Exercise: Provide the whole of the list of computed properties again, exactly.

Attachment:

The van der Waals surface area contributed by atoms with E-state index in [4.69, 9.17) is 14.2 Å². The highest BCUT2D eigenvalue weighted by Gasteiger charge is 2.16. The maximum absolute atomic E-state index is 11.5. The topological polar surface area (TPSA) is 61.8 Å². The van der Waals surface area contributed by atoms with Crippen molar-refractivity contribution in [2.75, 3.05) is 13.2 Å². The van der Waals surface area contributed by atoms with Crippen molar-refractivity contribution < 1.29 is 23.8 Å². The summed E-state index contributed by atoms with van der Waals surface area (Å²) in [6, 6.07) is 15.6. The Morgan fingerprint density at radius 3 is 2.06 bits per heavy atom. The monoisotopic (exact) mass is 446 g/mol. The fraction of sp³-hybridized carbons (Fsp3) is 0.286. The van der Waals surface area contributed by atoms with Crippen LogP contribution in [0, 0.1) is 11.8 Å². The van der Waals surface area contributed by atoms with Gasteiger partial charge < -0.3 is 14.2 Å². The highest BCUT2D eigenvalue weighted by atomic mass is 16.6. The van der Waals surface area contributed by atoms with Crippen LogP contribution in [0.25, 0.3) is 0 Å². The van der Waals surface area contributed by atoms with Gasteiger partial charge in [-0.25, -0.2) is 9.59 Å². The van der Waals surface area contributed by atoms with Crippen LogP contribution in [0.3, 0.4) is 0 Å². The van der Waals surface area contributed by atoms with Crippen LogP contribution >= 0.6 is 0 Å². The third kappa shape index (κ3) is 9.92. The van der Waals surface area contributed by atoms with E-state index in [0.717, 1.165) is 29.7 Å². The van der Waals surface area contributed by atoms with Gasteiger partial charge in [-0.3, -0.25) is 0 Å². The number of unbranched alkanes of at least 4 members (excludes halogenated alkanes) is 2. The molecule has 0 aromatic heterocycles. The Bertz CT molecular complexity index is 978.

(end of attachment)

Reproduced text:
The van der Waals surface area contributed by atoms with E-state index in [4.69, 9.17) is 14.2 Å². The highest BCUT2D eigenvalue weighted by Gasteiger charge is 2.16. The maximum absolute atomic E-state index is 11.5. The topological polar surface area (TPSA) is 61.8 Å². The van der Waals surface area contributed by atoms with Crippen molar-refractivity contribution in [2.75, 3.05) is 13.2 Å². The van der Waals surface area contributed by atoms with Crippen molar-refractivity contribution < 1.29 is 23.8 Å². The summed E-state index contributed by atoms with van der Waals surface area (Å²) in [6, 6.07) is 15.6. The Morgan fingerprint density at radius 3 is 2.06 bits per heavy atom. The monoisotopic (exact) mass is 446 g/mol. The fraction of sp³-hybridized carbons (Fsp3) is 0.286. The van der Waals surface area contributed by atoms with Crippen LogP contribution in [0, 0.1) is 11.8 Å². The van der Waals surface area contributed by atoms with Gasteiger partial charge < -0.3 is 14.2 Å². The highest BCUT2D eigenvalue weighted by atomic mass is 16.6. The van der Waals surface area contributed by atoms with Crippen LogP contribution in [0.25, 0.3) is 0 Å². The van der Waals surface area contributed by atoms with Gasteiger partial charge in [-0.25, -0.2) is 9.59 Å². The van der Waals surface area contributed by atoms with Crippen LogP contribution in [0.3, 0.4) is 0 Å². The van der Waals surface area contributed by atoms with Crippen LogP contribution >= 0.6 is 0 Å². The third kappa shape index (κ3) is 9.92. The van der Waals surface area contributed by atoms with E-state index in [0.717, 1.165) is 29.7 Å². The van der Waals surface area contributed by atoms with Gasteiger partial charge in [-0.3, -0.25) is 0 Å². The number of unbranched alkanes of at least 4 members (excludes halogenated alkanes) is 2. The molecule has 0 aromatic heterocycles. The Bertz CT molecular complexity index is 978.